How to use an inhaler - no spacer
Metered-dose inhaler (MDI) administration - no spacer; Bronchial nebulizer; Wheezing - nebulizer; Reactive airway - nebulizer; COPD - nebulizer; Chronic bronchitis - nebulizer; Emphysema - nebulizer
- Take off the cap and shake the inhaler hard.
- If you have not used the inhaler in a while, you may need to prime it. See the instructions that came with your inhaler for how to do this.
- Breathe out all the way.
- Hold the inhaler 1 to 2 inches (2.5 to 5 centimeters) in front of your mouth (about the width of 2 fingers).
Breathe in Slowly
- Start breathing in slowly through your mouth, then press down on the inhaler 1 time.
- Keep breathing in slowly, as deeply as you can.
Hold Your Breath
- If you can, hold your breath as you slowly count to 10. This lets the medicine reach deep into your lungs.
- If you are using inhaled, quick-relief medicine (beta-agonists), wait about 1 minute before you take your next puff. You do not need to wait a minute between puffs for other medicines.
- After using your inhaler, rinse your mouth with water, gargle, and spit. This helps reduce side effects from your medicine.
Keep Your Inhaler Clean
Look at the hole where the medicine sprays out of your inhaler. If you see powder in or around the hole, clean your inhaler.
- Remove the metal canister from the L-shaped plastic mouthpiece.
- Rinse only the mouthpiece and cap in warm water.
- Let them air dry overnight.
- In the morning, put the canister back inside. Put the cap on.
- DO NOT rinse any other parts.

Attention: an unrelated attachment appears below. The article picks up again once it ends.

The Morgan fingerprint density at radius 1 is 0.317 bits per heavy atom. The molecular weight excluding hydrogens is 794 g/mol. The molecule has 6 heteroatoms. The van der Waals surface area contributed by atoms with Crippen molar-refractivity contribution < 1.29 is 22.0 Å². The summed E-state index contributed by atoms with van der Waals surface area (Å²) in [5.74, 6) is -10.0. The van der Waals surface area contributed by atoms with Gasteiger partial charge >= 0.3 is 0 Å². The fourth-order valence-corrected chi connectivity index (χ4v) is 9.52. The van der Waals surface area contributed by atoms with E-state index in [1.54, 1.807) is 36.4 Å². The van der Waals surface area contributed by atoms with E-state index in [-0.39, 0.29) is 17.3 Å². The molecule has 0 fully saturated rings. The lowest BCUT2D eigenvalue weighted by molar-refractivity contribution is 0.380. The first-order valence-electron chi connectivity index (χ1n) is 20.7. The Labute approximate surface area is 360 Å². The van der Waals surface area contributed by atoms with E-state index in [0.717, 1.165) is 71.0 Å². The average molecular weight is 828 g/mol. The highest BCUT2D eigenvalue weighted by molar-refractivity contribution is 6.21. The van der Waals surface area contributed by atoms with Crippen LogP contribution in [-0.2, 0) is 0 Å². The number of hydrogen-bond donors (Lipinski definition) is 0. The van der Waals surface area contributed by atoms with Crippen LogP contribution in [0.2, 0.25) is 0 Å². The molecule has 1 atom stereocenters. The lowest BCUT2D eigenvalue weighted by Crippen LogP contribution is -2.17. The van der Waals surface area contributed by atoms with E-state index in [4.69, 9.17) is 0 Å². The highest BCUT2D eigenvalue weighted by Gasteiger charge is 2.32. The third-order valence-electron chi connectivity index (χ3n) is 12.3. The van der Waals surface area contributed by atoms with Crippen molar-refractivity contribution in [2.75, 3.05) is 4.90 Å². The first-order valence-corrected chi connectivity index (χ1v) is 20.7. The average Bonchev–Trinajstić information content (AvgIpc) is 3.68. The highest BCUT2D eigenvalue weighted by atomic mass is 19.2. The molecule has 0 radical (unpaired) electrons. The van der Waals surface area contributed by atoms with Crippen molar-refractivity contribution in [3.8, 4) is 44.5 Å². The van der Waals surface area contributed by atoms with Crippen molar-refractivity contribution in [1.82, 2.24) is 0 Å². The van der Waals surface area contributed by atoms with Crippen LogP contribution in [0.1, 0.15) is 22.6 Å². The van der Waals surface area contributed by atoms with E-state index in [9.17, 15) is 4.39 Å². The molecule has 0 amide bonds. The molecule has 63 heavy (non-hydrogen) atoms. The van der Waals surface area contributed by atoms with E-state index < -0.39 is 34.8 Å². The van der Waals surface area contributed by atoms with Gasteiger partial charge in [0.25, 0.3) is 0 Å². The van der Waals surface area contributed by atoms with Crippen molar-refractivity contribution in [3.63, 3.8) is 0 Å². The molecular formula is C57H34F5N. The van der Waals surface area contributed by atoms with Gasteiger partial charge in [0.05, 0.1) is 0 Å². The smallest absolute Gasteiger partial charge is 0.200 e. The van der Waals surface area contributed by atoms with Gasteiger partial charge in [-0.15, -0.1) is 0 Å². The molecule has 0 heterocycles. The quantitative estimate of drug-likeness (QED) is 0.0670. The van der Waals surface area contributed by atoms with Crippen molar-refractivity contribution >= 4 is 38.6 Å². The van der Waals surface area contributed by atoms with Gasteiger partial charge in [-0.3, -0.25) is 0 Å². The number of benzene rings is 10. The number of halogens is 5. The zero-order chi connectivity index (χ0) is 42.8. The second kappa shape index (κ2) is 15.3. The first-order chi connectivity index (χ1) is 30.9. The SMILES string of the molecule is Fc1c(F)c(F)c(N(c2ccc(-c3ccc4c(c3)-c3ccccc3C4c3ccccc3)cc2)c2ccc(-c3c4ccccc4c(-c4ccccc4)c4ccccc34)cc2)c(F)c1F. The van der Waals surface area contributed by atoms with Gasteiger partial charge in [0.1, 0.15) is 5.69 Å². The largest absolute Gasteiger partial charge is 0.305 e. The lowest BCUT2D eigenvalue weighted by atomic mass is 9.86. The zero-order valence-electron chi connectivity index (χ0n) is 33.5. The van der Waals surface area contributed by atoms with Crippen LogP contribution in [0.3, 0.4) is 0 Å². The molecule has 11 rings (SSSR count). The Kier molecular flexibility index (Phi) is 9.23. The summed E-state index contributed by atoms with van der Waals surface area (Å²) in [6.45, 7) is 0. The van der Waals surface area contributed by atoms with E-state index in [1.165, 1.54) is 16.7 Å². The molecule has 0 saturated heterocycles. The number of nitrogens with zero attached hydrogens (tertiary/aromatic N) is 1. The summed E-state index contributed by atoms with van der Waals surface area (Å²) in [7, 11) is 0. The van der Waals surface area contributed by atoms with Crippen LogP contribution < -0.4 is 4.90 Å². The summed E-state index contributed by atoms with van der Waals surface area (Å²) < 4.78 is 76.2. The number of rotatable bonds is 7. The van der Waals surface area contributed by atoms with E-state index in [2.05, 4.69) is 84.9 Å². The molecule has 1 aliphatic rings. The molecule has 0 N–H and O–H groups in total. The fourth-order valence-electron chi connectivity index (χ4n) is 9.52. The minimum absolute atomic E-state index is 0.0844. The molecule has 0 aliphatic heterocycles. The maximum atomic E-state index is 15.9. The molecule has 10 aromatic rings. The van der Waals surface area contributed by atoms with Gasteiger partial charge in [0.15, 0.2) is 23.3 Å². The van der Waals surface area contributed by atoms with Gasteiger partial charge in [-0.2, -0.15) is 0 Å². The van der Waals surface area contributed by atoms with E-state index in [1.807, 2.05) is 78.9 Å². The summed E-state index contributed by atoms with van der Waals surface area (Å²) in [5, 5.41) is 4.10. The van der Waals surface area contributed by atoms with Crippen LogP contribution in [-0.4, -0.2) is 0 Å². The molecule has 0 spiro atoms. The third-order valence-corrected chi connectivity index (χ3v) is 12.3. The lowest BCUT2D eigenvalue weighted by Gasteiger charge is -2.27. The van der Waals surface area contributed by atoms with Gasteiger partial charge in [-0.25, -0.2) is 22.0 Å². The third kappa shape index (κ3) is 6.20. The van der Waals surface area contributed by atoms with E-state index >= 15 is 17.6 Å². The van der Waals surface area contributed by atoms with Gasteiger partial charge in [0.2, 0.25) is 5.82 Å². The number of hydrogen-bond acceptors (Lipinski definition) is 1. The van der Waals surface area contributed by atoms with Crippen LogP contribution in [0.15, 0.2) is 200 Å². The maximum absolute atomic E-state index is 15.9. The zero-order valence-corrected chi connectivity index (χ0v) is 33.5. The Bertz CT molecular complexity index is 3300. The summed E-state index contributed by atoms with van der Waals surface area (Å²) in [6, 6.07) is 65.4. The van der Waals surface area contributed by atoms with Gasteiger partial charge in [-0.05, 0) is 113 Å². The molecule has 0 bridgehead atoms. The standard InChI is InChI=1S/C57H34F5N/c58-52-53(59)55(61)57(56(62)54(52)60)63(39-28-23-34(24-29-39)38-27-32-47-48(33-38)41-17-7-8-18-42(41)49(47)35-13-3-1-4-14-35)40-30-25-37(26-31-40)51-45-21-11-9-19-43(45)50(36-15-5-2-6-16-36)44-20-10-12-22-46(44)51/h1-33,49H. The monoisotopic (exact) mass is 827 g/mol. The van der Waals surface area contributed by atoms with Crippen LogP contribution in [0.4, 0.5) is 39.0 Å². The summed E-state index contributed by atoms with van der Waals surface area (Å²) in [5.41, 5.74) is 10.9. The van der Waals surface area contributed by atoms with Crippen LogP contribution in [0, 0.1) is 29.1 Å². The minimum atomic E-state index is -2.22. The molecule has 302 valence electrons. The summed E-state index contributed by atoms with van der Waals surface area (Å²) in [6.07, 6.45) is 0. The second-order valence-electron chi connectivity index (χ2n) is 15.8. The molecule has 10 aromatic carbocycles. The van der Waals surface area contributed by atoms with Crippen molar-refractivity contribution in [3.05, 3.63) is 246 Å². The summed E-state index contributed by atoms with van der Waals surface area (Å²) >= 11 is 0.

Replacing Your Inhaler
Most inhalers come with counters on the canister. Keep an eye on the counter and replace the inhaler before you run out of medicine.
DO NOT put your canister in water to see if it is empty. This does not work.
Bring your inhaler to your clinic appointments. Your doctor can make sure you are using it the right way.
Storing Your Inhaler
Store your inhaler at room temperature. It may not work well if it is too cold. The medicine in the canister is under pressure. So make sure you do not get it too hot or puncture it.
Laube BL, Dolovich MB. Aerosols and aerosol drug delivery systems. In: Adkinson NF Jr, Bochner BS, Burks AW, et al, eds. Middleton's Allergy Principles and Practice. 8th ed. Philadelphia, PA: Elsevier Saunders; 2014:chap 66.
National Heart, Lung, and Blood Institute. National Asthma Education and Prevention Program. How to use a metered-dose inhaler. Last revised March 2013.
Last reviewed on: 2/15/2016
Reviewed by: Neil K. Kaneshiro, MD, MHA, Clinical Assistant Professor of Pediatrics, University of Washington School of Medicine, Seattle, WA. Also reviewed by David Zieve, MD, MHA, Isla Ogilvie, PhD, and the A.D.A.M. Editorial team.